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Source: Labour List UK

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Grassroots housing campaign groups have outlined a set of policies that they say would “ease the pain that tenants and people experiencing homelessness have felt through the pandemic and for years prior to that”.

In an open letter by Labour Tenants United, Labour Homelessness and the Labour Campaign for Council Housing, activists have outlined measures that would “allow us to stymie the growing humanitarian crisis”.

The policies being demanded include the reintroduction of the Covid emergency evictions ban, full furlough support in line with the national living wage, maintaining the uplift in Universal Credit and raising the Local Housing Allowance.

The Labour campaigners are also urging the government to implement an improved version of the ‘Everyone In’ scheme, which ministers have confirmed will not be repeated during the second lockdown currently in place.

The policy created for the first national lockdown saw around 15,000 rough sleepers provided with emergency accommodation in hotels, hostels and B&Bs to protect public health amid the coronavirus pandemic.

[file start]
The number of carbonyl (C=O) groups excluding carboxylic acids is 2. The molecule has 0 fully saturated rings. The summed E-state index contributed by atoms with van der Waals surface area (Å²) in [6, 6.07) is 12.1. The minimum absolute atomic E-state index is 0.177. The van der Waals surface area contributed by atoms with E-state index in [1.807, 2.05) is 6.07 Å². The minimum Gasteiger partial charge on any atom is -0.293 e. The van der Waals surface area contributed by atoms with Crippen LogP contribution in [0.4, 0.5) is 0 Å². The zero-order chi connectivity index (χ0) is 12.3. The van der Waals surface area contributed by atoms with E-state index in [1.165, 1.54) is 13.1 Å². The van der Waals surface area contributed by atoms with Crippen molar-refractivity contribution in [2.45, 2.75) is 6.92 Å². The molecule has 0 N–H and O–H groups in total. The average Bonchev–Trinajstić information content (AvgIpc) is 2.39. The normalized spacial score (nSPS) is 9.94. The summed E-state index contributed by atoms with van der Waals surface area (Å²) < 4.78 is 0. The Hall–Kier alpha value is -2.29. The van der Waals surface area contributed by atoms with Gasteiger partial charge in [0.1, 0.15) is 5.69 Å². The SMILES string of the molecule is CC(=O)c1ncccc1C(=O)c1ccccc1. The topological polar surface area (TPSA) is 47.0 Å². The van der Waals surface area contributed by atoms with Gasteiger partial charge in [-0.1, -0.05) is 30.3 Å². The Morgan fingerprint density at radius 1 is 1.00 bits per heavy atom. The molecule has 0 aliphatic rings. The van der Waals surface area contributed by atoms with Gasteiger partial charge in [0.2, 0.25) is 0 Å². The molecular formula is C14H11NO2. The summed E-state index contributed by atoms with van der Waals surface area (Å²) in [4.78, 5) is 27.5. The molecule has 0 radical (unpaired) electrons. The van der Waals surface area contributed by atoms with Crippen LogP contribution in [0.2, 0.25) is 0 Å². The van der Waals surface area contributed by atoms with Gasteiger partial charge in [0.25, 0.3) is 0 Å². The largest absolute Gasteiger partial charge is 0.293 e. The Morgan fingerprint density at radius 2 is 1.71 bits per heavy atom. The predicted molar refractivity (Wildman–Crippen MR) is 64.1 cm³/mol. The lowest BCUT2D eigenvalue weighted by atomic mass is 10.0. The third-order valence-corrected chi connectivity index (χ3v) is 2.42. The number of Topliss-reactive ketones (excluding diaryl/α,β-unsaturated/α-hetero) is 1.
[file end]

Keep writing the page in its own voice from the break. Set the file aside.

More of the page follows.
Labour’s Shadow Housing Secretary Thangam Debbonaire called for its reintroduction earlier this month. According to one study, the centrally funded ‘Everyone In’ scheme avoided an estimated 266 deaths.

The party campaigners want Covid-related rent arrears cancelled, the ‘no recourse to public funds’ visa condition scrapped, the criminalisation of homelessness ended and legislation to abolish Section 21 evictions.

The Tory government has promised to scrap ‘no fault’ evictions, but no recent progress has been made on the renters’ reform bill, which would also make a database of rogue landlords and property agents available to tenants.

The housing minister confirmed the delay in July, and told parliament that the legislation – first announced in December – would only be brought forward “once the urgencies of responding to the pandemic have passed”.

Neither the Conservatives nor Labour have backed the proposal advocated by Labour activist groups, as well as Acorn, Living Rent and the London Renters Union, to suspend and cancel rents during the Covid pandemic.

Below is the full text of the open letter.

As a grassroots campaigns on housing issues we have seen the real impact of the pandemic and the government’s wilful failure to support those in need. Working with councillors, tenants’ unions and housing workers and volunteers we are continually hearing of evictions, unsafe conditions and criminalisation of those in need. Years of austerity and decades of promoting unaffordable private housing at the expense of social rented homes have already left huge numbers in precarious housing situations, and they are now bearing the brunt of the pandemic.